Trade Unions and New Member State Workers in Germany and the UK

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dc.contributor.author ZAHN, Rebecca
dc.date.accessioned 2011-07-11T10:38:13Z
dc.date.available 2011-07-11T10:38:13Z
dc.date.issued 2011-01-01
dc.identifier.citation International Journal of Comparative Labour Law and Industrial Relations, 2011, 27, 2, 139-164 en
dc.identifier.issn 0952-617X
dc.identifier.uri http://hdl.handle.net/1814/18097
dc.description.abstract This article compares German and British trade union responses in a European context following the European enlargements in 2004 and 2007 that are unprecedented in the history of the European Union (EU). In particular, this article examines two case studies to explore how trade unions have responded to increased migration following the enlargements. Increased migration has created a number of problems for trade unions that are examined in the case studies. The findings of the case studies are used to undertake a contextualized comparison of trade union behaviour in responding to the changing regulatory and opportunity structures that present themselves following the enlargements. Account is taken of the role that trade unions adopt within their national legal systems, as well as of the effects of the EU's policy of Europeanization on national trade unions. This article concludes by elaborating a number of recommendations based on the analysis. en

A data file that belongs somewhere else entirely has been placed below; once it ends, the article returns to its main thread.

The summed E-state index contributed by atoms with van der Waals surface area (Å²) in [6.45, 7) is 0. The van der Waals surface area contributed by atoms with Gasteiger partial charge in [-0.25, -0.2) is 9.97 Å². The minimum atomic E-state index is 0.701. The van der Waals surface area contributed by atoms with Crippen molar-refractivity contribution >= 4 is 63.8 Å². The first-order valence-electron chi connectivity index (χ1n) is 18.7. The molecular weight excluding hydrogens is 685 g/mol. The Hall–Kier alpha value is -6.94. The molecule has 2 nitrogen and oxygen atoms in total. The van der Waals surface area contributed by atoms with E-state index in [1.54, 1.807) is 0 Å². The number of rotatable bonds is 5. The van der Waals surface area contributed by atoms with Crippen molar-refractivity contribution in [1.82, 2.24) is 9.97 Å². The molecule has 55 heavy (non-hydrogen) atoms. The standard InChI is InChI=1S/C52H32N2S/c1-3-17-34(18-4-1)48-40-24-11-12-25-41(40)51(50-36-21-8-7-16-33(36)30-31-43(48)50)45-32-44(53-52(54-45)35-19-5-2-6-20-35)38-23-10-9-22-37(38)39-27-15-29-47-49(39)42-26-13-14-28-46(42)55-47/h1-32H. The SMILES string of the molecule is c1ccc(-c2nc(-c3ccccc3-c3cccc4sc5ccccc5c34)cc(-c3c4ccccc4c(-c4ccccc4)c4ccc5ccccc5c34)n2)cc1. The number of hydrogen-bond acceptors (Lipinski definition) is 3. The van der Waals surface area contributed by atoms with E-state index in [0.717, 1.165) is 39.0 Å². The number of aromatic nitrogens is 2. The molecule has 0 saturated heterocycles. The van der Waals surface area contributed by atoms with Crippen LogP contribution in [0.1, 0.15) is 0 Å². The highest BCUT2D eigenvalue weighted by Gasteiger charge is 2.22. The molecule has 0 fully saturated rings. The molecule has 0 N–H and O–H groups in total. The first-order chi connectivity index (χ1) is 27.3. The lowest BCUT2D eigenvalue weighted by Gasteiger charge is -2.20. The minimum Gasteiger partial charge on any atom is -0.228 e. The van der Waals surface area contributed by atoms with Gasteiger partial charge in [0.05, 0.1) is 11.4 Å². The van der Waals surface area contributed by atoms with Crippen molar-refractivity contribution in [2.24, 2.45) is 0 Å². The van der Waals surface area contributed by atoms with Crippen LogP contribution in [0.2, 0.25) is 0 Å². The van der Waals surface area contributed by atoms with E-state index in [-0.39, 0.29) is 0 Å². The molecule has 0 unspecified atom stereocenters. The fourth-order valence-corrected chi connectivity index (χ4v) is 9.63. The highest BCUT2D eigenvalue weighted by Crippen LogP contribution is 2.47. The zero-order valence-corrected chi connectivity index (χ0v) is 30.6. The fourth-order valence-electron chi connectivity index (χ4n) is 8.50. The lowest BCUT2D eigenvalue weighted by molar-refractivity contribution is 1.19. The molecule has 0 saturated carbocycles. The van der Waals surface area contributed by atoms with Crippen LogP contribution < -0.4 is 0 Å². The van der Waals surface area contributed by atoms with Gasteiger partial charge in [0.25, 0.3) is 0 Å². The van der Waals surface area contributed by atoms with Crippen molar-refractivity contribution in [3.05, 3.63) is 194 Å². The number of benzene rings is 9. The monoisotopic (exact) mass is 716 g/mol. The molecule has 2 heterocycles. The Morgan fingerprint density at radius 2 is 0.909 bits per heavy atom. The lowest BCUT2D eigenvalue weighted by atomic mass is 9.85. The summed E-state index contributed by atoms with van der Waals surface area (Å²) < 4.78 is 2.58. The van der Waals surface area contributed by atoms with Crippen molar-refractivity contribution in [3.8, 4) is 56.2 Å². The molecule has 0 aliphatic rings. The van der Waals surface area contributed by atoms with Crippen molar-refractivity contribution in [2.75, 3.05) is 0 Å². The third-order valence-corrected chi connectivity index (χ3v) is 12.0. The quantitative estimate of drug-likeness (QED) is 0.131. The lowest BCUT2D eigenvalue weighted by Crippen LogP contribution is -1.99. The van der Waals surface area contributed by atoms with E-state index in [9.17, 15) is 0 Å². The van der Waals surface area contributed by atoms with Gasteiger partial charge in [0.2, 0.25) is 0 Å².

dc.language.iso en en
dc.title Trade Unions and New Member State Workers in Germany and the UK en
dc.type Article en
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